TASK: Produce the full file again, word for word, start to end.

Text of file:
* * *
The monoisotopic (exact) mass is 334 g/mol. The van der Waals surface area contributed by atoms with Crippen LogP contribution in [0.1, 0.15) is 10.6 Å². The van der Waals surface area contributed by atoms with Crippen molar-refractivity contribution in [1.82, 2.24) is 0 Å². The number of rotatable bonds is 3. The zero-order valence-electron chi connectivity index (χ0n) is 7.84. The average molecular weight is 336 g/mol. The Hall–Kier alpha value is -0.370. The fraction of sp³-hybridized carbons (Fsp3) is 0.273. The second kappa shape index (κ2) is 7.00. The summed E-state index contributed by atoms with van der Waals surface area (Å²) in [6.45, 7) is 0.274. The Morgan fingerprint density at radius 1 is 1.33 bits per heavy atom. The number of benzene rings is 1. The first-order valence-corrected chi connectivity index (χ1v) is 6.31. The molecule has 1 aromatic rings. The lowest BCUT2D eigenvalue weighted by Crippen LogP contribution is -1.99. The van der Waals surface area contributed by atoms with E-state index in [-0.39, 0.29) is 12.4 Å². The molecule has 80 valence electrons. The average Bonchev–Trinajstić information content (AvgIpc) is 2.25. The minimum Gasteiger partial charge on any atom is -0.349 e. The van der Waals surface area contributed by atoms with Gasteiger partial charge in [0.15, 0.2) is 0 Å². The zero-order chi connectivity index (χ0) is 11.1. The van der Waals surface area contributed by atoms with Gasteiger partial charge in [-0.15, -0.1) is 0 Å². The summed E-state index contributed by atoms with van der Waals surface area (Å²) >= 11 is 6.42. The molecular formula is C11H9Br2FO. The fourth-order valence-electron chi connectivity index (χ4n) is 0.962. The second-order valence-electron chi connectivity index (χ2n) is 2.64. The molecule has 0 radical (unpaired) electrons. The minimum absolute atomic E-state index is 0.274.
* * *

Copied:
The monoisotopic (exact) mass is 334 g/mol. The van der Waals surface area contributed by atoms with Crippen LogP contribution in [0.1, 0.15) is 10.6 Å². The van der Waals surface area contributed by atoms with Crippen molar-refractivity contribution in [1.82, 2.24) is 0 Å². The number of rotatable bonds is 3. The zero-order valence-electron chi connectivity index (χ0n) is 7.84. The average molecular weight is 336 g/mol. The Hall–Kier alpha value is -0.370. The fraction of sp³-hybridized carbons (Fsp3) is 0.273. The second kappa shape index (κ2) is 7.00. The summed E-state index contributed by atoms with van der Waals surface area (Å²) in [6.45, 7) is 0.274. The Morgan fingerprint density at radius 1 is 1.33 bits per heavy atom. The number of benzene rings is 1. The first-order valence-corrected chi connectivity index (χ1v) is 6.31. The molecule has 1 aromatic rings. The lowest BCUT2D eigenvalue weighted by Crippen LogP contribution is -1.99. The van der Waals surface area contributed by atoms with E-state index in [-0.39, 0.29) is 12.4 Å². The molecule has 80 valence electrons. The average Bonchev–Trinajstić information content (AvgIpc) is 2.25. The minimum Gasteiger partial charge on any atom is -0.349 e. The van der Waals surface area contributed by atoms with Gasteiger partial charge in [0.15, 0.2) is 0 Å². The zero-order chi connectivity index (χ0) is 11.1. The van der Waals surface area contributed by atoms with Gasteiger partial charge in [-0.15, -0.1) is 0 Å². The summed E-state index contributed by atoms with van der Waals surface area (Å²) >= 11 is 6.42. The molecular formula is C11H9Br2FO. The fourth-order valence-electron chi connectivity index (χ4n) is 0.962. The second-order valence-electron chi connectivity index (χ2n) is 2.64. The molecule has 0 radical (unpaired) electrons. The minimum absolute atomic E-state index is 0.274.